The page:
rose hip with flowers in background

How to start roses from seed using rose hips in autumn

by David Clark, CNLP If you want to try to start roses from seed, autumn is the time to do it. However, because of cross-pollination, there is no guarantee that the plant you get from those seeds will flower true; that is, those seeds may not produce the same kind of flower that your original plant produced. On the other hand, you may find a new and exciting variety! What are rose hips? The rose hip is the fruit of…

yellow dahlia flower by Stofko

Dahlias: How to dig & store them for winter

Dahlias are beautiful flowers that you can enjoy year after year, but the tubers don’t fare well if you leave them in the garden over the winter. You should dig your dahlia tubers up before there’s a hard frost, according to information on dahlias from the National Garden Bureau, a non-profit organization for the gardening industry. A hard frost occurs when temperatures drop below 28. A good indication of when to dig your tubers up is when the plant starts…

White and pink amaryllis in bloom by Stofko

Forcing amaryllis: Were we doing it wrong?

by Connie Oswald Stofko A few years ago, David Clark, nationally and internationally known gardening educator, shared tips with us on potting and caring for an amaryllis. Now he has changed his methods. “It’s always good to learn new ways,” Clark said. “What a huge difference it made in the way my flowers grew.” Clark also gives us advice on what to do if the amaryllis gets red streaks on its leaves. You can learn more from Clark in the…

bumble bee on goldenrod by Stofko

Identify and help native bees in your garden

Did you know that the native bumble bee is more effective than honey bees at pollinating crops such as tomatoes? That’s just one reason gardeners should care about native bees, according to the Wild Bee ID. Another reason gardeners should care about native bees is that pollinator populations have been declining at alarming rates all across the continent, primarily due to habitat loss and pesticide poisoning.  The makers of the Wild Bee ID app hope that gardeners in North America…

red mums

How to find plants, decorations, landscapers & more

by Connie Oswald Stofko I often get emails from readers asking where they can find a certain plant or locate a landscaper. It’s easy. Look at the ads on Buffalo-NiagaraGardening.com and go to our Gardening Directory. When you click on an ad, it will take you to the website of that business, where you can see more about what they have to offer as well as the business’s contact information. In our Gardening Directory, you can scroll through the businesses…

healthy impatiens by Stofko

Autumn updates: 3 plant diseases and a pest

by Connie Oswald Stofko Here are updates on three diseases and one pest: downy mildew on impatiens, tar spot on maple leaves, late blight on tomatoes and potatoes, and the brown marmorated stink bug. Maybe you’ve been dealing with these issues for years, or you might be noticing one of these for the first time. John Farfaglia, extension educator with Cornell Cooperative Extension in Niagara County, gives us updates. Impatiens There’s good news and bad news about impatiens (Impatiens walleriana)….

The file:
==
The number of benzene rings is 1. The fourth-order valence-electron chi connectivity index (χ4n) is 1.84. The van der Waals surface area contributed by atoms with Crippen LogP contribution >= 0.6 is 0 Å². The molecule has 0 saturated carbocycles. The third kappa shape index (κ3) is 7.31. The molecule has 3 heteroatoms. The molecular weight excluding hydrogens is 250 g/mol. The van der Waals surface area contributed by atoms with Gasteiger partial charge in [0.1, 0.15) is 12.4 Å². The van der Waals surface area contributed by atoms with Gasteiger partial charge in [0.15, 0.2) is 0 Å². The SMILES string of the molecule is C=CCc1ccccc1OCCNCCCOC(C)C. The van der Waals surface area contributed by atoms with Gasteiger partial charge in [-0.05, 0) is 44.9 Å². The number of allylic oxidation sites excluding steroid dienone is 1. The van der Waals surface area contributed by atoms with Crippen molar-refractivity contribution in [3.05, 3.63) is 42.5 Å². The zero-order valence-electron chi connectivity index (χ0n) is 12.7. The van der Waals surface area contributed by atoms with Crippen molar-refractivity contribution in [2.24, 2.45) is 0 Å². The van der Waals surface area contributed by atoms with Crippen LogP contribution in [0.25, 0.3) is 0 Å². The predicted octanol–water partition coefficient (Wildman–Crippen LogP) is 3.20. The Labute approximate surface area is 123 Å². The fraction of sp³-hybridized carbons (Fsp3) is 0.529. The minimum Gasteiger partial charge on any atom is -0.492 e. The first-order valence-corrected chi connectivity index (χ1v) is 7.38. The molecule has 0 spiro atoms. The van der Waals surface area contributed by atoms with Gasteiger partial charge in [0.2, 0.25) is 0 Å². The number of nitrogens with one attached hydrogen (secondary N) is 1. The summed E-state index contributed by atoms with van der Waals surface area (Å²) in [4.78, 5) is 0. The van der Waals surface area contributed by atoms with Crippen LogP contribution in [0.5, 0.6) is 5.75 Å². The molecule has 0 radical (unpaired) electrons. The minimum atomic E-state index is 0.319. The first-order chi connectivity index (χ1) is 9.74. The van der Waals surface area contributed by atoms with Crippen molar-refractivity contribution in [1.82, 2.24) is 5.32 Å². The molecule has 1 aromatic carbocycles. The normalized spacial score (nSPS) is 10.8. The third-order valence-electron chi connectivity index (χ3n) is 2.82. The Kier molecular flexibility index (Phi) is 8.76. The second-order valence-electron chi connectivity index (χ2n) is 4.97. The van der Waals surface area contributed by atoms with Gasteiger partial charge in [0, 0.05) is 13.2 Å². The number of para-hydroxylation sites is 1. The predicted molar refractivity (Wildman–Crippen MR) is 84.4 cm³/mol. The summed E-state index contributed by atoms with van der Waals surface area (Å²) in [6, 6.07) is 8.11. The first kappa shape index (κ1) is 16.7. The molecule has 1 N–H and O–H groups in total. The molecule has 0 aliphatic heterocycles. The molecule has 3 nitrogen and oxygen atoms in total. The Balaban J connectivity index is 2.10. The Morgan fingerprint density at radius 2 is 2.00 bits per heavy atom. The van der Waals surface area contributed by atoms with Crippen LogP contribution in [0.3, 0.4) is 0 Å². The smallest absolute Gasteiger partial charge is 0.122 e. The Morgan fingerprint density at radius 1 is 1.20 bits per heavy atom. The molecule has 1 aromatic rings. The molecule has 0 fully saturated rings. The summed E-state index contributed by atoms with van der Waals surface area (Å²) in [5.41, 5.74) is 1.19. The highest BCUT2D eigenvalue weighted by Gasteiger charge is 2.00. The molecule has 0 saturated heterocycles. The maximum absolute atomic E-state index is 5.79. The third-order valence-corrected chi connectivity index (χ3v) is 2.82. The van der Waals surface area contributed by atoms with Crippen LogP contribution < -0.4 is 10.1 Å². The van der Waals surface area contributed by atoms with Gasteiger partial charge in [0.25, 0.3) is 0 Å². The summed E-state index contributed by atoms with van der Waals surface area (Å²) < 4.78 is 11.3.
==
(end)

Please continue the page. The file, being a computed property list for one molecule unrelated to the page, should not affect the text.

succulents blooming in September

Seven ideas for autumn gardening in Western New York

by Connie Oswald Stofko It’s officially autumn on the calendar, but there are still gardening things to do. Here are some ideas we have shared in past articles. Even if they’re not new to you, it’s always good to get a reminder. Tasks you can do in your autumn garden: Harvest, weed, water & enjoy Debug your houseplants before bringing them inside Test soil and amend it if necessary Enjoy waves of spring color in a single spot or even…

Should you cut back roses in autumn?

After reading a previous article about roses, a reader asked a follow-up question: “Hello! I was always told to cut back rose bushes in the fall. That’s wrong?” Here is the response from Bonnie Vitale, president of the Western New York Rose Society: Save the hard pruning for spring. In the fall, cut off any broken stems. Some gardeners like to cut their rose bushes down to a height of 18-24 inches in the fall to prevent wind and snow…

yarn marking a particular plant

Quick tip on marking one plant in a bunch of similar plants

by Connie Oswald Stofko It’s easy to designate a patch of plants– there are many kinds of plant markers you can buy or make. But what if you want to remember where one particular plant is in that bunch? I have columbine with yellow flowers as well as columbine with flowers that are yellow with a bit of red in them. I’d like to save the seeds from the yellow-with-red variety. Of course, now that the seeds have developed, the…

daffodil hyacinth tulips and narcissus

Plant bulbs in fall for spring blooms

by Connie Oswald Stofko Every spring I hear of someone who wants to plant tulips. If you want tulips, you can’t wait until spring! This is the time to plant tulip bulbs. The same goes for crocuses, daffodils or narcissus, hyacinths and allium. This the time of year when garden centers generally have spring bulbs available, said Mark Yadon, vice president at Mischler’s Florist and Greenhouses. He recommends getting them planted right away; they have a rather short shelf life. If…